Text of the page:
The 1960 census caused Iowa to lose a seat in Congress, and the 1961 Iowa Legislature's resulting reapportionment placed parts of the old 6th congressional district into several districts. Coad's home county (Boone) was included in Iowa's 5th congressional district, which had been represented since 1959 by popular fellow Democrat Neal Smith. [1]

Iowas 5th congressional district

Iowa's 5th congressional district is an obsolete congressional district in the U.S. state of Iowa. It was last represented by Republican Steve King, who after served the state's 4th congressional district.

Neal Edward Smith Recipient of the Purple Heart medal

Neal Edward Smith is a former American politician who was a member of the United States House of Representatives from Iowa from 1959 until 1995—the longest-serving Iowan in the United States House of Representatives.

There were reports that Coad was considering a 1962 bid for either the Senate or the Iowa governorship. [2] However, on June 8, 1961, Coad, then only 36, announced that he was withdrawing from politics, effective at the end of his current term (in 1962). [2] Coad gave no reasons. [2] However, it was soon front-page news that the former minister had obtained an Alabama divorce from his Iowa wife in March 1961, allegedly without first notifying her, [3] and that in May 1961, Coad had married Carol Peters, a member of his staff who had just obtained a Nevada divorce from Coad's executive assistant. [1] [4] She then received a raise, making her his highest-paid staffer. [4] Meanwhile, stories of Coad's financial problems, including gambling debts, and losses from his grain market investments, were published in the Des Moines Register and Time Magazine. [5]

Before his term ended in 1962, Coad weighed a way to run again for the U.S. House, and considered moving to Carroll County and running for the seat in the 7th congressional district then held by thirteen-term Representative Ben F. Jensen. [1] In the end, however, he stayed out of the 1962 race. [6] Coad's congressional service, which began on January 3, 1957, ended on January 3, 1963.

Activities after Congress

In July 1963 Coad began working in the Kennedy Administration as a $75-per-day consultant for the Agency for International Development's office of material resources. [7] However, when Iowa Senator Bourke Hickenlooper — serving as the ranking Republican on the Senate Foreign Relations Committee — learned of this, he contacted the head of the agency and raised an objection, based on what he described as Coad's "background and history and utter lack of qualifications for the job." [7] Coad resigned the next day, and flew to Iowa to blast his critics. [8]

Coad then became involved in real estate lending in the Washington D.C. area, but by the late 1960s he faced at least one civil suit, and later a grand jury investigation. [9] [10] In one civil suit U.S. District Court Judge John Sirica enjoined Coad from foreclosing on the plaintiff's home, reportedly stating, "This is a racket . . . That's all it is, just a racket." [10]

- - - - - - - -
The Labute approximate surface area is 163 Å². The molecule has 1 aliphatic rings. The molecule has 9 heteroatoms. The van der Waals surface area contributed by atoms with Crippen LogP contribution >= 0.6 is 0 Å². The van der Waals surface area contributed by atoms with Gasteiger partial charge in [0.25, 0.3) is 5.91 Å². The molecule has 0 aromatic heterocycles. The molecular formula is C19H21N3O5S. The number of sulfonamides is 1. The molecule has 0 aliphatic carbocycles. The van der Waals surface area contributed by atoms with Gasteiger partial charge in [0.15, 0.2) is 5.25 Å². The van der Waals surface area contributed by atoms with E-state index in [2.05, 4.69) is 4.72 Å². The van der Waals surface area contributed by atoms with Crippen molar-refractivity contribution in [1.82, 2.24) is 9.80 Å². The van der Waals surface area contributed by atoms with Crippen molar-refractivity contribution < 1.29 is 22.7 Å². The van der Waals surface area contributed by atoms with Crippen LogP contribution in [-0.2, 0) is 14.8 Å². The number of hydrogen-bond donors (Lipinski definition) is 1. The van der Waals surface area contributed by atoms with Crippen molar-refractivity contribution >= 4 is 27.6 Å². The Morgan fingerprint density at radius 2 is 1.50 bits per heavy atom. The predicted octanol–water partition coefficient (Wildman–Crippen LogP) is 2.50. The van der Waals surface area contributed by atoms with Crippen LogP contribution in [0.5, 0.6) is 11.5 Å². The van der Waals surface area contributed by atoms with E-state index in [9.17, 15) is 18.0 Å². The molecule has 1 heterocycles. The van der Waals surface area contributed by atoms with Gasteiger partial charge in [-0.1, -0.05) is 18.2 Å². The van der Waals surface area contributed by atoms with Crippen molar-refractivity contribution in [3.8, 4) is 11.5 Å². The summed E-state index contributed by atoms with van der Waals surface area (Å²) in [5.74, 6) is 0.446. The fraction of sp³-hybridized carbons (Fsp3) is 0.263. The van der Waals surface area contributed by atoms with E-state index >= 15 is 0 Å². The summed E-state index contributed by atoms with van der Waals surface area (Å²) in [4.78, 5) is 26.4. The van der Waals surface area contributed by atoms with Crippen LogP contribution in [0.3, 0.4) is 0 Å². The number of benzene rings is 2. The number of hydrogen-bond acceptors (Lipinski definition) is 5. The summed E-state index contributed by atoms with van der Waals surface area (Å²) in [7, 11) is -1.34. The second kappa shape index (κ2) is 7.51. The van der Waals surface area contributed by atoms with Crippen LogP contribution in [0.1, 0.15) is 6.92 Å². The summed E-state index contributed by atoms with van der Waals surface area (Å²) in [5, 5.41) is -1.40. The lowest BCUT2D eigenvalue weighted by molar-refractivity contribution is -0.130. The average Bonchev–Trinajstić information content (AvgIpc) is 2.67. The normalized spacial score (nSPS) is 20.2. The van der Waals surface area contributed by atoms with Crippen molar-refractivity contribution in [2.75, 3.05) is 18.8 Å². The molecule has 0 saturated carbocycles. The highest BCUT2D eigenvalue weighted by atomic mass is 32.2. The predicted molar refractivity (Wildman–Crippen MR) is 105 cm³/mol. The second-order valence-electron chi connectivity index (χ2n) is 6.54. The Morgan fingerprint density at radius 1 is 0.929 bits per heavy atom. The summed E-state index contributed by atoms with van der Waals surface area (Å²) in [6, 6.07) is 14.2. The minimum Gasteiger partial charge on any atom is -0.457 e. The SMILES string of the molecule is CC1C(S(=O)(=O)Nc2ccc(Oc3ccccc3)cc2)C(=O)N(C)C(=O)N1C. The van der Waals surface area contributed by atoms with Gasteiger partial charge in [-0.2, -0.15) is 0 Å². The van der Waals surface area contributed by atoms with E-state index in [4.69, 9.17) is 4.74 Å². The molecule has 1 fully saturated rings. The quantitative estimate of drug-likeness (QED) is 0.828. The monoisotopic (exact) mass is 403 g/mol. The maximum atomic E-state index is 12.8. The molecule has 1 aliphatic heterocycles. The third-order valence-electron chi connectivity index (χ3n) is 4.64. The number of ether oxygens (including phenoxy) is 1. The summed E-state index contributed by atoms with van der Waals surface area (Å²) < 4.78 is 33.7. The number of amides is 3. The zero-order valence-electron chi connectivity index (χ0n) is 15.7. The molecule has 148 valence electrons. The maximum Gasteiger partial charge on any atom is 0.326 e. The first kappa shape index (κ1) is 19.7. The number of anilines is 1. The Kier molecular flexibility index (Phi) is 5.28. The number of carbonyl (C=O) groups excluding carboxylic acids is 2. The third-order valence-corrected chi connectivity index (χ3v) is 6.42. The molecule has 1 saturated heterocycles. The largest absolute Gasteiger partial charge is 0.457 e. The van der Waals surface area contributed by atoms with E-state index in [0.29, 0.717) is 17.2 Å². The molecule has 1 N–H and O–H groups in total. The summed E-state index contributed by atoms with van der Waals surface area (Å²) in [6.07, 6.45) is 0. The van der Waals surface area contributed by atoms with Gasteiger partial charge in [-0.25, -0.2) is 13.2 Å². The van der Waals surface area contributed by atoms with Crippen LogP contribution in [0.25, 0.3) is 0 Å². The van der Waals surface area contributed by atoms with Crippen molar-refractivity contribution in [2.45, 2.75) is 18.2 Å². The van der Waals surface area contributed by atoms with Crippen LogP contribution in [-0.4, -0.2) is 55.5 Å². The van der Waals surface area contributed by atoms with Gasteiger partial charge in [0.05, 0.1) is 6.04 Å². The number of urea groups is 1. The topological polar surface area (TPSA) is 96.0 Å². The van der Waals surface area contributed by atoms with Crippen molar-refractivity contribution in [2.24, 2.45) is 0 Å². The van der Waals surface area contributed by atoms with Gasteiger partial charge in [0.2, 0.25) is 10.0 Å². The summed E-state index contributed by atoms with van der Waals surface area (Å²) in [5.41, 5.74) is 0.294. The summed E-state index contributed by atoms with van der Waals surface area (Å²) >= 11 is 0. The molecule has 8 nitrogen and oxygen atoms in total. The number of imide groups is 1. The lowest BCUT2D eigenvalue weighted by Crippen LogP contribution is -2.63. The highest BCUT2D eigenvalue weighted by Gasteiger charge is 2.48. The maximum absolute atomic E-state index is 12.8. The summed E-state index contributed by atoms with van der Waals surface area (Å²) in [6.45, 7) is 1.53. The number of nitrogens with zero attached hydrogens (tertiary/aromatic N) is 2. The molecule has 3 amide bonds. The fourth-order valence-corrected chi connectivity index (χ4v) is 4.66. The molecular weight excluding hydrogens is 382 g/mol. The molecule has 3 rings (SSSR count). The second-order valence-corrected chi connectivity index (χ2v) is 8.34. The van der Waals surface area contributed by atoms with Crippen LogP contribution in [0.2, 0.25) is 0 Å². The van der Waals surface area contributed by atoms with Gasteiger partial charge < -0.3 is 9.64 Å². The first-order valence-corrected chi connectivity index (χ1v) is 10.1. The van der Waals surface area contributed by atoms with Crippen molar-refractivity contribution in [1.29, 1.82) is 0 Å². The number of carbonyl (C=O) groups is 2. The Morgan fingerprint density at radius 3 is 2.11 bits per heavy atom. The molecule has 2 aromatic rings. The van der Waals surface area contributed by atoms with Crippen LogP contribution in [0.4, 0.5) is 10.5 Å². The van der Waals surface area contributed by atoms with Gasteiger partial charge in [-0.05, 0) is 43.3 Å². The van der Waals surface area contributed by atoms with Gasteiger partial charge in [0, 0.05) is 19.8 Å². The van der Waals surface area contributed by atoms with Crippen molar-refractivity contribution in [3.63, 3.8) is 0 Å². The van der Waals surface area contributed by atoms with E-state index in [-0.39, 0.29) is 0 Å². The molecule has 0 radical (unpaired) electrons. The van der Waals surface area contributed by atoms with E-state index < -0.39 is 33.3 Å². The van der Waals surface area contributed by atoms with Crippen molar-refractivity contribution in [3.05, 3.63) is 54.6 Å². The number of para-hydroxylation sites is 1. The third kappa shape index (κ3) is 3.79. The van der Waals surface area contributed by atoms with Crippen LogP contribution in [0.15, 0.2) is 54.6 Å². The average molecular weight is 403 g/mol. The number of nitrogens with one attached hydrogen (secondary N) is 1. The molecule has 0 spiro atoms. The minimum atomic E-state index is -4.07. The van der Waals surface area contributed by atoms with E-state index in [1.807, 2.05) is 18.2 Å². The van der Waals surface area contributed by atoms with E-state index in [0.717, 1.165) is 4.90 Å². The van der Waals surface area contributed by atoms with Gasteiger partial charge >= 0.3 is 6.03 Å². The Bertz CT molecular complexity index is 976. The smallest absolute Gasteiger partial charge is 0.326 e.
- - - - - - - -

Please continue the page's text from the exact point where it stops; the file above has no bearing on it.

By the early 1980s, Coad was speaking at free seminars, marketed in newspaper advertisements with the headline, "You Can Buy Real Estate with $10 Down and Become Wealthy in your Spare Time." [11] One such ad stated that Coad was "America's most effective and dynamic instructor on real estate and is the foremost consultant on no money down purchasing techniques." [11]

He is a resident of Washington, D.C., and Harpers Ferry, West Virginia, and now promotes on-line training courses in real estate investing.

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  1. 1 2 3 "Coad making survey of 7th District," Ames Daily Tribune, 1962-01-04, at 1.
  2. 1 2 3 "Rep. Coad not to seek reelection," Mason City Globe-Gazette, 1961-06-09, at 2.
  3. "Coad announces: married May 19," Ames Daily Tribune, 1961-06-20, at 1.
  4. 1 2 'Mrs. Coad's salary upped to $12,517," Ames Daily Tribune, 1961-06-30, at 1.
  5. "Something to think about,"Time Magazine, 1961-06-30.
  6. "Fewer Iowa primary races in 1962," Ames Daily Tribune, 1962-04-02, at 1.
  7. 1 2 "Hickenlooper, Miller Attack Hiring Coad," Oelwein Daily Register, 1963-09-14, at 16.
  8. "Coad charges 'smear campaign' directed at him," Ames Daily Tribune, 1963-09-17, at 1.
  9. "Widow Charges Coad Fraud," Waterloo Daily Courier, 1967-11-29, at 26.
  10. 1 2 ,Henry Cathcart, "Inside Washington," Titusville Herald, 1970-10-29, at 4.
  11. 1 2 Advertisement, The Capital (Annapolis), 1981-11-16, at 3.
U.S. House of Representatives
Preceded by
James I. Dolliver
Member of the  U.S. House of Representatives
from Iowa's 6th congressional district

1957 1963
(obsolete district)
Succeeded by
Charles B. Hoeven
Honorary titles
Preceded by
John Dingell
Most Senior Living U.S. Representative
(Sitting or Former)

February 7, 2019 – present
Served alongside: William Broomfield (until February 20, 2019), Harry G. Haskell Jr.
Current holder

PD-icon.svg This article incorporates  public domain material from the Biographical Directory of the United States Congress website .